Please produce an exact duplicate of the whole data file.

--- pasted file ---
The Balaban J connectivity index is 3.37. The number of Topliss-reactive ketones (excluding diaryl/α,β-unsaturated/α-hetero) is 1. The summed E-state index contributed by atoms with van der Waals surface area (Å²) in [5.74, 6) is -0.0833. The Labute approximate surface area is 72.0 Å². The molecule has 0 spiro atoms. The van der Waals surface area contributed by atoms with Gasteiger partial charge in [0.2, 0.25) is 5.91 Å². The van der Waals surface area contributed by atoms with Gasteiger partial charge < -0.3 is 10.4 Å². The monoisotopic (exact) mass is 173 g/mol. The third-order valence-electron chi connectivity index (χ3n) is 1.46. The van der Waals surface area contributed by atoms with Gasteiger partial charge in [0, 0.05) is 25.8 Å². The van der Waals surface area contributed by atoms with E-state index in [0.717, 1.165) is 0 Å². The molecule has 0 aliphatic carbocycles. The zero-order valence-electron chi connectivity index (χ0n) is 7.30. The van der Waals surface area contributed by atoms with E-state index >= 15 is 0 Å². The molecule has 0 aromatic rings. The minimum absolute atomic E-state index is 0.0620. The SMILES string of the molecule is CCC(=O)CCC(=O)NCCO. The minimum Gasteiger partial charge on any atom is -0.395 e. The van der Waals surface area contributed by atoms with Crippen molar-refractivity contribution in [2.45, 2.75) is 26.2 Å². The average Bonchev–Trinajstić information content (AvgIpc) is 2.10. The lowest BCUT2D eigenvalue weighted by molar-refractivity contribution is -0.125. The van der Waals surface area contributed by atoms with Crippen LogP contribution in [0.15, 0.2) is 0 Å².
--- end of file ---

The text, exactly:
The Balaban J connectivity index is 3.37. The number of Topliss-reactive ketones (excluding diaryl/α,β-unsaturated/α-hetero) is 1. The summed E-state index contributed by atoms with van der Waals surface area (Å²) in [5.74, 6) is -0.0833. The Labute approximate surface area is 72.0 Å². The molecule has 0 spiro atoms. The van der Waals surface area contributed by atoms with Gasteiger partial charge in [0.2, 0.25) is 5.91 Å². The van der Waals surface area contributed by atoms with Gasteiger partial charge < -0.3 is 10.4 Å². The monoisotopic (exact) mass is 173 g/mol. The third-order valence-electron chi connectivity index (χ3n) is 1.46. The van der Waals surface area contributed by atoms with Gasteiger partial charge in [0, 0.05) is 25.8 Å². The van der Waals surface area contributed by atoms with E-state index in [0.717, 1.165) is 0 Å². The molecule has 0 aliphatic carbocycles. The zero-order valence-electron chi connectivity index (χ0n) is 7.30. The van der Waals surface area contributed by atoms with E-state index >= 15 is 0 Å². The molecule has 0 aromatic rings. The minimum absolute atomic E-state index is 0.0620. The SMILES string of the molecule is CCC(=O)CCC(=O)NCCO. The minimum Gasteiger partial charge on any atom is -0.395 e. The van der Waals surface area contributed by atoms with Crippen molar-refractivity contribution in [2.45, 2.75) is 26.2 Å². The average Bonchev–Trinajstić information content (AvgIpc) is 2.10. The lowest BCUT2D eigenvalue weighted by molar-refractivity contribution is -0.125. The van der Waals surface area contributed by atoms with Crippen LogP contribution in [0.15, 0.2) is 0 Å².